Redistribution for Realists

67 Pages Posted: 25 Feb 2021 Last revised: 8 Feb 2022

Date Written: January 2022


Inequality is a defining issue of our time. Nevertheless, the longstanding economic orthodoxy for addressing inequality is that we should redistribute solely through tax and transfer policies because those are the most efficient means for doing so.

While the orthodoxy holds in theory, it fails in practice because of the public’s psychology about redistribution. New evidence shows that individuals silo their policy views: many are reluctant to redistribute through taxes and transfers but are willing to do so in other policy domains, like provision of necessities such as transportation, food, and housing. The orthodoxy thus restricts redistribution efforts to a policy domain where the public resists redistribution while neglecting the many policy domains where the public embraces redistributive policies. The current orthodoxy may be more efficient, but it is also a prescription for widespread inequality.

We need to flip the old economic orthodoxy on its head by spreading our redistribution efforts across many policy domains, but doing so modestly in each domain. This “thousand points of equity” approach has the virtue of redistributing where it can be achieved, by allowing policymakers to seek modest and attainable redistribution in many domains rather than pushing for massive redistribution in a single domain where it is difficult to attain. This approach would allow us to make substantial inroads on inequality while doing the most good at the least cost. The approach does so by retaining the traditional economic goal of efficiency, but combining it with data-driven behavioral insights about what redistribution is politically realistic. The Article illustrates how the approach would apply to areas across the law, including regulatory cost-benefit analysis, labor law, tax law, social insurance, tort law, and housing law.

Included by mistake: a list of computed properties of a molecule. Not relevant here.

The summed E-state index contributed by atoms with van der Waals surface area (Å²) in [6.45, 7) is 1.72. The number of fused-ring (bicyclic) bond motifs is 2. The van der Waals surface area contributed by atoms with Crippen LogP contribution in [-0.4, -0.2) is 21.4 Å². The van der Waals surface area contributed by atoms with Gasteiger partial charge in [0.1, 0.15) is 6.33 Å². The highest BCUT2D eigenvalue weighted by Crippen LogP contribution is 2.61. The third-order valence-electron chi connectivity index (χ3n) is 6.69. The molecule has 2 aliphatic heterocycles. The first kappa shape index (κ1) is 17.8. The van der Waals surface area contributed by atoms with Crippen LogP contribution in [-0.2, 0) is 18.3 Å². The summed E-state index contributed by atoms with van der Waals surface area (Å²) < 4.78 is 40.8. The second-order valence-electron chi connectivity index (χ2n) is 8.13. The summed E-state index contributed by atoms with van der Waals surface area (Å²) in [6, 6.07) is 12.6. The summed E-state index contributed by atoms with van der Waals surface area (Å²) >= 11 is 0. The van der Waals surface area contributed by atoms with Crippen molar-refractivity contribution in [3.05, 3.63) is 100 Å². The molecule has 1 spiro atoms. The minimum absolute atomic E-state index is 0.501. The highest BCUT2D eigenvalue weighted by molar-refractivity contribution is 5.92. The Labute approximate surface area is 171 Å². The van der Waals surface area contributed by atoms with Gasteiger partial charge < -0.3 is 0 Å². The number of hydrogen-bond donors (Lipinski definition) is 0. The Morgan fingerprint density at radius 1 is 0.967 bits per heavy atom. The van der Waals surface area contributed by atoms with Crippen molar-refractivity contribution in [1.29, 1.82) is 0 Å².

Keywords: inequality, law and economics, taxation, transfers, redistribution, cost-benefit analysis

JEL Classification: D63, H23, H21, K10, K23, K34

Suggested Citation

Liscow, Zachary D., Redistribution for Realists (January 2022). Iowa Law Review, Vol. 107, 2022, Available at SSRN: or

Zachary D. Liscow (Contact Author)

Yale University - Law School ( email )

127 Wall St.
New Haven, CT 06511
United States

Do you have a job opening that you would like to promote on SSRN?

Paper statistics

Abstract Views
PlumX Metrics